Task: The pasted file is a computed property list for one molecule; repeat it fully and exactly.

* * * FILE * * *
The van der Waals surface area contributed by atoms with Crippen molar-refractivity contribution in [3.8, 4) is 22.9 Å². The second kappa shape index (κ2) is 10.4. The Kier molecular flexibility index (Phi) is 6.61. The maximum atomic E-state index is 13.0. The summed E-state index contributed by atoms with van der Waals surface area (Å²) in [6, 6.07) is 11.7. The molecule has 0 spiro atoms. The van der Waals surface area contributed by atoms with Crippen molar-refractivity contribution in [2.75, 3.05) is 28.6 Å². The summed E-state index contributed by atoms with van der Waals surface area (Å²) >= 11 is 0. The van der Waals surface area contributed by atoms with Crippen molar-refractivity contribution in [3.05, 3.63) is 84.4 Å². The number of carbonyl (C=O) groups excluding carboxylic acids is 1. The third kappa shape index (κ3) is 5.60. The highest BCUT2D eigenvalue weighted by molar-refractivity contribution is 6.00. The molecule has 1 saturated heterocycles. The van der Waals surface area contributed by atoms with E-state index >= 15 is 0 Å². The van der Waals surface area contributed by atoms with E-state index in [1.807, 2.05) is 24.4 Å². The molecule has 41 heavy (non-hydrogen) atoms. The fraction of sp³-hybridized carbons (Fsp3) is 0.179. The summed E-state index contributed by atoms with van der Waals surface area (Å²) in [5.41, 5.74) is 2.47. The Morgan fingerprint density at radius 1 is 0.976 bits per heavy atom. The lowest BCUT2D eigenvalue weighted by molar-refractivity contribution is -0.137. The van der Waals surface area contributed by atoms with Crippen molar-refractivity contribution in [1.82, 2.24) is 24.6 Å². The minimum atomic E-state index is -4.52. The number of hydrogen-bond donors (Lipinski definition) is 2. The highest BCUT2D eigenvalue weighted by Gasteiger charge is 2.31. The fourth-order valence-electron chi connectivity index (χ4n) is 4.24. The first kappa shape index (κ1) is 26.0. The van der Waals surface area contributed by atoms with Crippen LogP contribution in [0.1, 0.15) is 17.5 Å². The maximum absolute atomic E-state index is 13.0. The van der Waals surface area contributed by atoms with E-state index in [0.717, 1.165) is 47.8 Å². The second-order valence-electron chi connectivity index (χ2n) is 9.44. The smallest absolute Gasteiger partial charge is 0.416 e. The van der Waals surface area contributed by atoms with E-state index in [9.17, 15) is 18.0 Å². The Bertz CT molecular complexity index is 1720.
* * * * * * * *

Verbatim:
The van der Waals surface area contributed by atoms with Crippen molar-refractivity contribution in [3.8, 4) is 22.9 Å². The second kappa shape index (κ2) is 10.4. The Kier molecular flexibility index (Phi) is 6.61. The maximum atomic E-state index is 13.0. The summed E-state index contributed by atoms with van der Waals surface area (Å²) in [6, 6.07) is 11.7. The molecule has 0 spiro atoms. The van der Waals surface area contributed by atoms with Crippen molar-refractivity contribution in [2.75, 3.05) is 28.6 Å². The summed E-state index contributed by atoms with van der Waals surface area (Å²) >= 11 is 0. The van der Waals surface area contributed by atoms with Crippen molar-refractivity contribution in [3.05, 3.63) is 84.4 Å². The number of carbonyl (C=O) groups excluding carboxylic acids is 1. The third kappa shape index (κ3) is 5.60. The highest BCUT2D eigenvalue weighted by molar-refractivity contribution is 6.00. The molecule has 1 saturated heterocycles. The van der Waals surface area contributed by atoms with E-state index >= 15 is 0 Å². The van der Waals surface area contributed by atoms with E-state index in [1.807, 2.05) is 24.4 Å². The molecule has 41 heavy (non-hydrogen) atoms. The fraction of sp³-hybridized carbons (Fsp3) is 0.179. The summed E-state index contributed by atoms with van der Waals surface area (Å²) in [5.41, 5.74) is 2.47. The Morgan fingerprint density at radius 1 is 0.976 bits per heavy atom. The lowest BCUT2D eigenvalue weighted by molar-refractivity contribution is -0.137. The van der Waals surface area contributed by atoms with Crippen molar-refractivity contribution in [1.82, 2.24) is 24.6 Å². The minimum atomic E-state index is -4.52. The number of hydrogen-bond donors (Lipinski definition) is 2. The highest BCUT2D eigenvalue weighted by Gasteiger charge is 2.31. The fourth-order valence-electron chi connectivity index (χ4n) is 4.24. The first kappa shape index (κ1) is 26.0. The van der Waals surface area contributed by atoms with Crippen LogP contribution in [0.1, 0.15) is 17.5 Å². The maximum absolute atomic E-state index is 13.0. The van der Waals surface area contributed by atoms with E-state index in [0.717, 1.165) is 47.8 Å². The second-order valence-electron chi connectivity index (χ2n) is 9.44. The smallest absolute Gasteiger partial charge is 0.416 e. The van der Waals surface area contributed by atoms with E-state index in [9.17, 15) is 18.0 Å². The Bertz CT molecular complexity index is 1720.